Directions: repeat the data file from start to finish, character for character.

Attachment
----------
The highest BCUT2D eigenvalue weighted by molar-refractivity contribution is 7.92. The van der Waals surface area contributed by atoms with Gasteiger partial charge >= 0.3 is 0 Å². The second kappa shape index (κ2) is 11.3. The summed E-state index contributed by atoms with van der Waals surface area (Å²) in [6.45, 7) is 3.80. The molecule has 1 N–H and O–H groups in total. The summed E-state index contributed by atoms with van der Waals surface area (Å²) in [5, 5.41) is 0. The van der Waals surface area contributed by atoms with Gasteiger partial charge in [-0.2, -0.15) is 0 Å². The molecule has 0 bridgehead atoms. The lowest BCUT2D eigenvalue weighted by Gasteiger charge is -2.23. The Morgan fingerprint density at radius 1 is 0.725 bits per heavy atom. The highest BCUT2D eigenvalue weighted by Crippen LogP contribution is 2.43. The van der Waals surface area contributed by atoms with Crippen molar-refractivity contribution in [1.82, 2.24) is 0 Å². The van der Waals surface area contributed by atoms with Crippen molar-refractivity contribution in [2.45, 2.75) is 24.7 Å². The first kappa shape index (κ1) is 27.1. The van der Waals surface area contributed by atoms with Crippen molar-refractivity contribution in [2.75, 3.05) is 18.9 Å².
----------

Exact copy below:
The highest BCUT2D eigenvalue weighted by molar-refractivity contribution is 7.92. The van der Waals surface area contributed by atoms with Gasteiger partial charge >= 0.3 is 0 Å². The second kappa shape index (κ2) is 11.3. The summed E-state index contributed by atoms with van der Waals surface area (Å²) in [6.45, 7) is 3.80. The molecule has 1 N–H and O–H groups in total. The summed E-state index contributed by atoms with van der Waals surface area (Å²) in [5, 5.41) is 0. The van der Waals surface area contributed by atoms with Gasteiger partial charge in [-0.2, -0.15) is 0 Å². The molecule has 0 bridgehead atoms. The lowest BCUT2D eigenvalue weighted by Gasteiger charge is -2.23. The Morgan fingerprint density at radius 1 is 0.725 bits per heavy atom. The highest BCUT2D eigenvalue weighted by Crippen LogP contribution is 2.43. The van der Waals surface area contributed by atoms with Crippen molar-refractivity contribution in [1.82, 2.24) is 0 Å². The van der Waals surface area contributed by atoms with Crippen molar-refractivity contribution in [2.45, 2.75) is 24.7 Å². The first kappa shape index (κ1) is 27.1. The van der Waals surface area contributed by atoms with Crippen molar-refractivity contribution in [2.75, 3.05) is 18.9 Å².